Well, it’s official: ChatGPT is changing life as we know it, and it’s starting in the classroom.
Not just the classroom, in fact, but on kitchen tables, living room floors and in bedrooms across the country. Yes, that’s right, the AI chatbot is now upending that beloved educational cornerstone – homework.
One London school has already embraced the upheaval, abandoning traditional written assignments because it appreciates the power of ChatGPT. Why would students spend their evenings writing essays when they can get that handy tool to do it for them?
Instead, pupils at Alleyn’s, a private school which charges more than £22,800 a year, are being instructed to carry out in-depth research in preparation for the next lesson.
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This “flipped learning” approach inverts the conventional notion of classroom-based learning by introducing kids to content at home and getting them to work through it in class.
Alleyn’s headteacher Jane Lunnon told The Times that there’s no longer any point in asking pupils to complete lengthy written tasks at home.
She said their English department recently tested out ChatGPT and teachers awarded it an A* for the essay it produced.
Lunnon said she believes that the AI model presents great opportunities for both pupils and teachers, but pointed out that it also poses problems to current systems – in particular, to the execution and assessment of coursework.
She noted in a recent blog post on the school’s website: “If the exam boards have to find ways round AI generated coursework responses, their solution will need to be more rigorous expectations around original thought and detailed, rich analysis of problems.”
This, she said, felt “inspiring”.
“I also think that whilst we can let the chatbot do the heavy lifting on the low-level, information gathering, summarising work, there will always be a premium on higher order, reflective and hard thought,” she added.
In her interview with The Times, Lunnon also suggested that marked work would need to be carried out during lesson time.
“At the moment, children are often assessed using homework essays, based on what they’ve learnt in the lesson. Clearly if we’re in a world where children can access plausible responses … then the notion of saying simply do this for homework will have to go,” she said.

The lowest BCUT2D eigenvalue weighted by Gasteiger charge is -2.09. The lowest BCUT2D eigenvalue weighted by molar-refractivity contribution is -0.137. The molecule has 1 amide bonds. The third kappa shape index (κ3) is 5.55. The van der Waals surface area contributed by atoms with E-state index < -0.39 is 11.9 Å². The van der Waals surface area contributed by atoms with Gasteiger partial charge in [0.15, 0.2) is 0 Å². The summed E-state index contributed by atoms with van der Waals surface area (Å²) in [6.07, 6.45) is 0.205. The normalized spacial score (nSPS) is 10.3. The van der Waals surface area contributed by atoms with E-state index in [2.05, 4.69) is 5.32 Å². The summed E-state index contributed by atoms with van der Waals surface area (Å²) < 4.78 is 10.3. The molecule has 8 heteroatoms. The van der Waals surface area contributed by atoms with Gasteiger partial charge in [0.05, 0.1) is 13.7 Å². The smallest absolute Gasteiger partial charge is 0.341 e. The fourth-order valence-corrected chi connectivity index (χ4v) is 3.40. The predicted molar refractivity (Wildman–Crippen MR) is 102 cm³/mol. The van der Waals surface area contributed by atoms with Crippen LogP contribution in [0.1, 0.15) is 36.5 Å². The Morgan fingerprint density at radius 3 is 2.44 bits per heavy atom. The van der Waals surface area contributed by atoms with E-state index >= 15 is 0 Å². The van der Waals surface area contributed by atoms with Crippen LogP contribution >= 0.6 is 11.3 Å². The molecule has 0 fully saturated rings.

“Homework will be good for practice but if you want reliable data on whether children are acquiring new skills and information, that will have to be done in lesson time, supervised.”
She insisted that the vast majority of children did not want to cheat, but that “this is the world we’re in and very soon it won’t be cheating the system, it will be the system”.
However, a leading technology expert has played down the prospect of an educational overhaul, insisting that ChatGPT should be viewed as just a step up from a spell-checker.
Michael Webb, who is a director at Jisc (the main body advising universities on technology) told the same paper: “The knee-jerk reaction might be to block these tools in order to stop students cheating, but that’s neither feasible nor advisable. We should really regard them as simply the next step up from spelling or grammar checkers: technology that can make everyone’s life easier.”
He continued: “Like it or not, AI-powered computation tools for written content, image generation and coding are here to stay. Aspects of them will soon be integrated into apps like Microsoft Office.
“The key is to understand their shortcomings and weak points as well as their strengths. We should all be aware, for example, that ChatGPT’s output can be poorly argued, out of date and factually inaccurate.”
Webb added that the chatbot posed a “great opportunity” for the sector to explore new exam techniques that assess learners on “critical thinking, problem-solving and reasoning skills rather than essay-writing abilities”.
“Factual knowledge can be assessed during the learning process, while the application of that knowledge could be tested in project work,” he said.
So, hands up who’s excited for a ChatGPT future?
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